There is no bad time, nor is there a good time, to raise the issue of sexual side effects with a potential partner.

Sexuality & fertility

Addressing the issue

This diagnosis upsets one’s life in more ways than one, and sexuality ranks right up there. Being able to express your feelings, or to share your expectations and your needs with regards to sex could help you find solutions to improve intimacy and sexual relations.

Some questions may prove useful in identifying your needs and make it easier for you to share.

  • What is most important to me when it comes to my sex life?
  • What is most important for my partner?
  • What would be desirable and realistic for the two of us and would allow us to regain a satisfactory sex life given the side effects of the disease?

There is no good time, no bad time to raise the issue of side effects on sexuality with a potential partner. You simply have to feel comfortable and choose the right moment, usually a calm moment, in a relaxed environment.

The impact will depend on your attitude. Generally, testicular cancer should not affect your sex life or impact a potential relationship. Cancer is not the main cause of rejection. No one is fully protected from rejection. There are all sorts of reasons why a person you may be attracted to is not interested in you. Your own interest in that person is also based on several factors.

It is normal to be concerned about a first sexual encounter regardless of whether or not you have had cancer. Making a good impression and meeting expectations can be at the root of performance anxiety.

There are many ways of decreasing your concerns about that first date; take the time you need, be patient and realistic and create an atmosphere that will be conducive to establishing emotional attachment.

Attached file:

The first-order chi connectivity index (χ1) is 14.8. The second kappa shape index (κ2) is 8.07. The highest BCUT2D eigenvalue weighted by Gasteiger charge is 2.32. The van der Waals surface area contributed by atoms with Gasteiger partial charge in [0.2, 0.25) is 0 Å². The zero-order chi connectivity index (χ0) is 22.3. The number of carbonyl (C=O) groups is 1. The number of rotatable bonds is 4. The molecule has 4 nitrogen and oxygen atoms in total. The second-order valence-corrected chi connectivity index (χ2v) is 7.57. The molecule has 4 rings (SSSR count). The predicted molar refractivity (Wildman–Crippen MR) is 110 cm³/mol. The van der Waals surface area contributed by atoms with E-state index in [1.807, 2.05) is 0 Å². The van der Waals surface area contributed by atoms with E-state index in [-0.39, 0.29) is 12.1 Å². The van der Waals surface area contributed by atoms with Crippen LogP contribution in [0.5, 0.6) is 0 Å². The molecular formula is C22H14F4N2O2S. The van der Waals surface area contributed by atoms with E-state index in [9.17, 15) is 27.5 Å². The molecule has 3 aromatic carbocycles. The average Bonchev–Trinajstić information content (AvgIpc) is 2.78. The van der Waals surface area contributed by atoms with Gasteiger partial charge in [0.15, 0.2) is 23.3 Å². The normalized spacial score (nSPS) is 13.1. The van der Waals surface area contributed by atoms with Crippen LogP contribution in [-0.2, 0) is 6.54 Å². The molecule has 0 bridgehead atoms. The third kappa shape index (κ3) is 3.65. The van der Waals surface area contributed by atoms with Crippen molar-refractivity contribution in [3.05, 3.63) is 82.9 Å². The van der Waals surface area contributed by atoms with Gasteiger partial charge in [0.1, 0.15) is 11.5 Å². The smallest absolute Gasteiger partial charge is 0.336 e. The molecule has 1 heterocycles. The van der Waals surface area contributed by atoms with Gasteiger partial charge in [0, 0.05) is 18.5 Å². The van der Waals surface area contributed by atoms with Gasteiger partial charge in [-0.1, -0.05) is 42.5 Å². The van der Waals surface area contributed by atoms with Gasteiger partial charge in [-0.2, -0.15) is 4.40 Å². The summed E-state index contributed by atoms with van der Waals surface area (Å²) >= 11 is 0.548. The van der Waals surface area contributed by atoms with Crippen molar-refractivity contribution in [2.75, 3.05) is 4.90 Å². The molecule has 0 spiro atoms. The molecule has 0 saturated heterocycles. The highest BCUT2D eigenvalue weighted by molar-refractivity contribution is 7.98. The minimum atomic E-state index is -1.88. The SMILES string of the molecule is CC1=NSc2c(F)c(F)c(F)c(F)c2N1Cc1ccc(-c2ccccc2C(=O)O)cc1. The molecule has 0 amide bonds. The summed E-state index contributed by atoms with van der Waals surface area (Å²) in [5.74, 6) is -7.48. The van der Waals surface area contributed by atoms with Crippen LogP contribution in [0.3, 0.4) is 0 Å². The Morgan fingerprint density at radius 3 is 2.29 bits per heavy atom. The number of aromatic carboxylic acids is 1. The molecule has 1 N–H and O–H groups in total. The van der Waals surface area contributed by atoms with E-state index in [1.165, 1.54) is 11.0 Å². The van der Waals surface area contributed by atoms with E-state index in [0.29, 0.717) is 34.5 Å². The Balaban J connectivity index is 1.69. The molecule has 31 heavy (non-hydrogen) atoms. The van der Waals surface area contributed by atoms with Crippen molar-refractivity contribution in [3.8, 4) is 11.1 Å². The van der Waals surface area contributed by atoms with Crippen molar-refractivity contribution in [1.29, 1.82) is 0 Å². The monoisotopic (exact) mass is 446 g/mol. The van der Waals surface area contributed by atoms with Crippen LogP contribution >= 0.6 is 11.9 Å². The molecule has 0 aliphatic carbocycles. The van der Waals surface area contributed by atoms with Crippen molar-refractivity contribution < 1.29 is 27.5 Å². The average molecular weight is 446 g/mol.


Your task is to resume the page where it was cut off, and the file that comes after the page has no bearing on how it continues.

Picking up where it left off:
It is important that you not seek advice from incompetent people or from unofficial websites promising to solve sexual problems. Other than consulting your doctor, consulting a specialized sexologist can be very helpful.

Websites as well as certain boutiques overflow with all sorts of products that claim to cure or solve certain sexual problems. These products can prove to be dangerous and harmful to your treatments or medications. Before taking any such products, you must be careful and discuss this with your health care team.

Source: Texte rédigée par une sexologue spécialisée en oncologie de l’équipe interdisciplinaire suprarégionale d’uro-oncologie du CHUM, 2014.

Sexuality & fertility

Preserving your fertility

There have been great improvements and breakthroughs in the treatment of cancer among teens and young adults, and these have led to an increased cure rate. While just hearing about therapies is difficult, it is also hard to think about the future at such times, but it is important that you do think about it. Being able to father children is a real concern for patients with testicular cancer. It is essential that patients learn how to preserve their fertility prior to beginning their treatments.

Cancer treatments can mean surgery, radiation therapy and /or chemotherapy. They aim to kill cancer cells and avoid, as far as possible, destroying healthy cells. Treatments can alter reproductive functions and lead to a temporary or permanent loss of fertility.

The risk of becoming sterile depends on the therapy, its duration and the doses used. In fact, this varies enormously from one individual to another. The risk depends on the stem cells’ (the ones that produce sperm) tolerability to the treatment(s). Regular long-term monitoring of sperm once your treatment is finished will help assess sperm production evolution.


What is Sperm Banking?

Storing sperm is an effective way of preserving male fertility. Introduced in the 1970’s, this technique consists in harvesting a patient’s sperm prior to any exposure to toxic cancer therapies and freezing it for future use.